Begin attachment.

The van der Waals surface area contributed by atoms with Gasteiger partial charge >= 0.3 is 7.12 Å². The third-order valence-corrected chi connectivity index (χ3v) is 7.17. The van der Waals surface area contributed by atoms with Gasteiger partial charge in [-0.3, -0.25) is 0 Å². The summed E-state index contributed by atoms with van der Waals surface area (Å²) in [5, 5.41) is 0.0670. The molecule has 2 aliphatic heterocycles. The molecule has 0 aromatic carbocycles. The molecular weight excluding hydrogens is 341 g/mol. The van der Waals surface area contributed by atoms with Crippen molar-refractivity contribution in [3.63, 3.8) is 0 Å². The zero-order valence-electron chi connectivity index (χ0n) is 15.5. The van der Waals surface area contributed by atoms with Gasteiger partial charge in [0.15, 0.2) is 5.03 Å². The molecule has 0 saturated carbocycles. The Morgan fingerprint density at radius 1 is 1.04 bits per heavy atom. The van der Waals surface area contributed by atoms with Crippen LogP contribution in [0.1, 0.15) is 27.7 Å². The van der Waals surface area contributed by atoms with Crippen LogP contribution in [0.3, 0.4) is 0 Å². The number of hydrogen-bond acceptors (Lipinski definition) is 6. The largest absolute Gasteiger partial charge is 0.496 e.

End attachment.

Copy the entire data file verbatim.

The van der Waals surface area contributed by atoms with Gasteiger partial charge >= 0.3 is 7.12 Å². The third-order valence-corrected chi connectivity index (χ3v) is 7.17. The van der Waals surface area contributed by atoms with Gasteiger partial charge in [-0.3, -0.25) is 0 Å². The summed E-state index contributed by atoms with van der Waals surface area (Å²) in [5, 5.41) is 0.0670. The molecule has 2 aliphatic heterocycles. The molecule has 0 aromatic carbocycles. The molecular weight excluding hydrogens is 341 g/mol. The van der Waals surface area contributed by atoms with Crippen molar-refractivity contribution in [3.63, 3.8) is 0 Å². The zero-order valence-electron chi connectivity index (χ0n) is 15.5. The van der Waals surface area contributed by atoms with Gasteiger partial charge in [0.15, 0.2) is 5.03 Å². The molecule has 0 saturated carbocycles. The Morgan fingerprint density at radius 1 is 1.04 bits per heavy atom. The van der Waals surface area contributed by atoms with Crippen LogP contribution in [0.1, 0.15) is 27.7 Å². The van der Waals surface area contributed by atoms with Crippen LogP contribution in [0.3, 0.4) is 0 Å². The number of hydrogen-bond acceptors (Lipinski definition) is 6. The largest absolute Gasteiger partial charge is 0.496 e.